Vincent himself had been completely taken aback by a suggestion from Howard that he should try his hand at the part of ' Peter, a young farmer,' on the score that rehearsals would prove an infallible cure for his complaint. Regarding it as a piece of friendly sarcasm he had refused point-blank, though not without a quite unreasonable twinge of regret. He was wondering now, had he again flung away an irrecoverable chance, when there came a clatter of hoofs followed by the arrival of Mayne; and they rode off too rapidly for much talk by the way.

They reached the polo ground to find the match well advanced and the Sikhs one goal to the good.

Riders, horses, and polo sticks were apparently tying themselves into knots over an invisible ball; while Vincent and Mayne, skirting the crowd, made their way towards the end of the ground reserved for the officers and ladies of the station. A group of men, near the tea-table, were exchanging bets about the result; and, as Howard emerged from the tangle in command of the ball, excitement ran high among officers and men.

Vincent found his attention wandering reprehensibly from the tangle of horses and men to the group gathered round Mrs Finlay, Mrs Eden, and Miss Desmond. Why on earth could he not walk up and join them all, as Jerry had already done, and as Howard would not fail to do the moment he dismounted?

Suddenly he was aware of the rather flat, penetrating voice of Miss Williams, speaking his name. He started visibly. That voice was beginning to get on his nerves.

"So sorry!" she apologised playfully. " I thought you saw me. People don't generally fall into brown studies when their regiment is winning a polo match.

At least---not ordinary people 1 Is it any use offering a penny for your thoughts?"

"I---I---really don't know," Vincent muttered vaguely, his eyes following the scrimmage near the cavalry goalposts. " I should say they weren't worth a halfpenny--- to any one except myself."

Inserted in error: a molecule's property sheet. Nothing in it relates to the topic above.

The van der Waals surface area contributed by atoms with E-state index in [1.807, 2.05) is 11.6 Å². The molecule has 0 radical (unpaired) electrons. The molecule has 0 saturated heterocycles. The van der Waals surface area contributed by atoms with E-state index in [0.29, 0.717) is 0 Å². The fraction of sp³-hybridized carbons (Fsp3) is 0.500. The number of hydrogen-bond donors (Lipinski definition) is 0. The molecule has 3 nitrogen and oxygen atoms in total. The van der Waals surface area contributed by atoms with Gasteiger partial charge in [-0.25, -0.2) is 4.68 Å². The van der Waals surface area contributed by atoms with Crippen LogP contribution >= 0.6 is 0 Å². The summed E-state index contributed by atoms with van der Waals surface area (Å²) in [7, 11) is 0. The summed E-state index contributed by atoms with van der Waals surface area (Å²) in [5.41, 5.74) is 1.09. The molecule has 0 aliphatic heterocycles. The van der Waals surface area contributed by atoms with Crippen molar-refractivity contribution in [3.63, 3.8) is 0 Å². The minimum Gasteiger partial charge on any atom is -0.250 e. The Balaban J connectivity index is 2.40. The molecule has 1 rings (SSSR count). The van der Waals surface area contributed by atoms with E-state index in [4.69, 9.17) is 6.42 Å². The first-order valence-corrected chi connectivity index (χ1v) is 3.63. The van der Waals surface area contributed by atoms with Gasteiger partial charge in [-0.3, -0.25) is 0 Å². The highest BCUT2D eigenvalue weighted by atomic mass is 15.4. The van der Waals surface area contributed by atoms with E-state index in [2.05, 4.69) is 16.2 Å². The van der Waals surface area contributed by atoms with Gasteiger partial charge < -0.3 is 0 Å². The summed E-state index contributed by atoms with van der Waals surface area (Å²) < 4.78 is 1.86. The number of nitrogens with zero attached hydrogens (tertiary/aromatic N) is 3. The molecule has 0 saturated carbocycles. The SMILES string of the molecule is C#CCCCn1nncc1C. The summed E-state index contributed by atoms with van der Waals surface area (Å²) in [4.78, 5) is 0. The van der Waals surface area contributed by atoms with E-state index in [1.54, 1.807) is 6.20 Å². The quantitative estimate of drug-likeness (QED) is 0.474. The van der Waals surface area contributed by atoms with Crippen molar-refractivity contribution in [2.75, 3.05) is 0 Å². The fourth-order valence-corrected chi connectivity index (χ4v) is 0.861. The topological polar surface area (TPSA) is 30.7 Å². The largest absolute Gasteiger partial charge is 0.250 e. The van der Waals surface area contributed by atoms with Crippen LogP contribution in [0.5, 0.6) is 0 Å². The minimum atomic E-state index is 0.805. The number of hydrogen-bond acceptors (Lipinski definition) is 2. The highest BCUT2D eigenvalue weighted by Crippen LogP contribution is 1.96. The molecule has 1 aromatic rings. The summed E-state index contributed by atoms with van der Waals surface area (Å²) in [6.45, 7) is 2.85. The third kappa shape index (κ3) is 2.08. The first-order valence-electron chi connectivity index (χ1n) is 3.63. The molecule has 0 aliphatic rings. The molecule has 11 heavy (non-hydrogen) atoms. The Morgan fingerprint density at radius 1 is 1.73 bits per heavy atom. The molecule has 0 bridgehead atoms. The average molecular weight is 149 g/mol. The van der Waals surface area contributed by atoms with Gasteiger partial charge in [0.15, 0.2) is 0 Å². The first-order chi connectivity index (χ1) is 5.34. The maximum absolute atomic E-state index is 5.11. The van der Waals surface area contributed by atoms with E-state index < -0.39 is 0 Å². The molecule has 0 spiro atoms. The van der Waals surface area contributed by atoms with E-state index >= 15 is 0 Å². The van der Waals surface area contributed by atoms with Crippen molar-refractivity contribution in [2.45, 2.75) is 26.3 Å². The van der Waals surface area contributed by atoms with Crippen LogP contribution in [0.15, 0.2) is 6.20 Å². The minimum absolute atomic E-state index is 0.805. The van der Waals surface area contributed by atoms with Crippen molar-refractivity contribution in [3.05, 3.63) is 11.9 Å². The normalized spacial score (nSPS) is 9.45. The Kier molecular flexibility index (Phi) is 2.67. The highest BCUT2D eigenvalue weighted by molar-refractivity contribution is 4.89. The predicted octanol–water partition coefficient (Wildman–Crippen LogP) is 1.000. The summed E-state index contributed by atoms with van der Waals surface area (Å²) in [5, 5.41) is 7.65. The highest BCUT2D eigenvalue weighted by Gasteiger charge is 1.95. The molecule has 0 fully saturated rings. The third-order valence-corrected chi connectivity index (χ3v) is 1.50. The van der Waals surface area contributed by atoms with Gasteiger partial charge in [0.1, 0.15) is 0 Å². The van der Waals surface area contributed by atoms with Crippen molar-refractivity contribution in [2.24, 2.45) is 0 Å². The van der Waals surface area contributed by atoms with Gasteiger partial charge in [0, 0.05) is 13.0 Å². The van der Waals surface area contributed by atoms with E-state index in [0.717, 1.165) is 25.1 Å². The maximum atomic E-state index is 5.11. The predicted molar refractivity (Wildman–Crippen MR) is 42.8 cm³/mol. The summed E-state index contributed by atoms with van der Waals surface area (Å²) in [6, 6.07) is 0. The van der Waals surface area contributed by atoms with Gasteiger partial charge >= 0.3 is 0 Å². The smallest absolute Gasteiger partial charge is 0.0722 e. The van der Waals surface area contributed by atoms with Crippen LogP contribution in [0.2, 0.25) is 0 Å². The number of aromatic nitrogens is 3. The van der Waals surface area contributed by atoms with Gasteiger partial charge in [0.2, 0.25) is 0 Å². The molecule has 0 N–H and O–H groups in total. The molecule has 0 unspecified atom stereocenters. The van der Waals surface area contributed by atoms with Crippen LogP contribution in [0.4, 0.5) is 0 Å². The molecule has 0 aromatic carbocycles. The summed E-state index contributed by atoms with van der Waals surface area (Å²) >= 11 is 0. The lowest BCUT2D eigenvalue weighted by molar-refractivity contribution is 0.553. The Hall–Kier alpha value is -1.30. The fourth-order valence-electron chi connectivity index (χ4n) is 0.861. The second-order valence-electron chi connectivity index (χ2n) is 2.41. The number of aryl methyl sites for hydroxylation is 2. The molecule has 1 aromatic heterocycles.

But Miss Williams, with a purpose to achieve, was not so easily disconcerted.

"Please don't pretend to be cynical with me! And don't overdo the modesty touch. It's an awful mistake, really; though I believe it's half laziness. Simply that you won't be bothered. And isn't there something in the Bible about talents under bushels? I bet you could play tennis and dance as well as any of them, if you'd only let me start you with some lessons. And there's Mr Howard seems to think you can act. I hear he's offering you a part."

Vincent, irritated beyond endurance, faced her squarely. " Well, Howard's quite mistaken. I've no intention of acting---and he knows it."

For the space of a moment she was discomfited. Then: " Poor Mr Howard 1 "she sighed, deftly tacking sail. " He's so energetic, and it's awfully discouraging when people won't play up. In these little shows it really doesn't matter a hang if you can act well or not. I can't. But rehearsals are quite good fun; and out here one must be public - spirited and help to make things go."

"So I have been incessantly told since I arrived," Vincent answered, his patience fairly at an end. " But I'm afraid I fail to see how a public exhibition of incompetence can help to make anything 'go'!"

The minute the words were out he realized their ungraciousness, and blundered hastily from bad to worse. "I --- of course I was speaking for myself." Bqt the girl reddened furiously and drew herself up with a snap of the lips.

At that moment, to his intense relief, an outburst of cheering and clapping announced the end of all things, and victory to the Sikhs. Jerry rushed up, a whirlwind of excitement, and Miss Williams pointedly turned the light of her countenance upon his friend.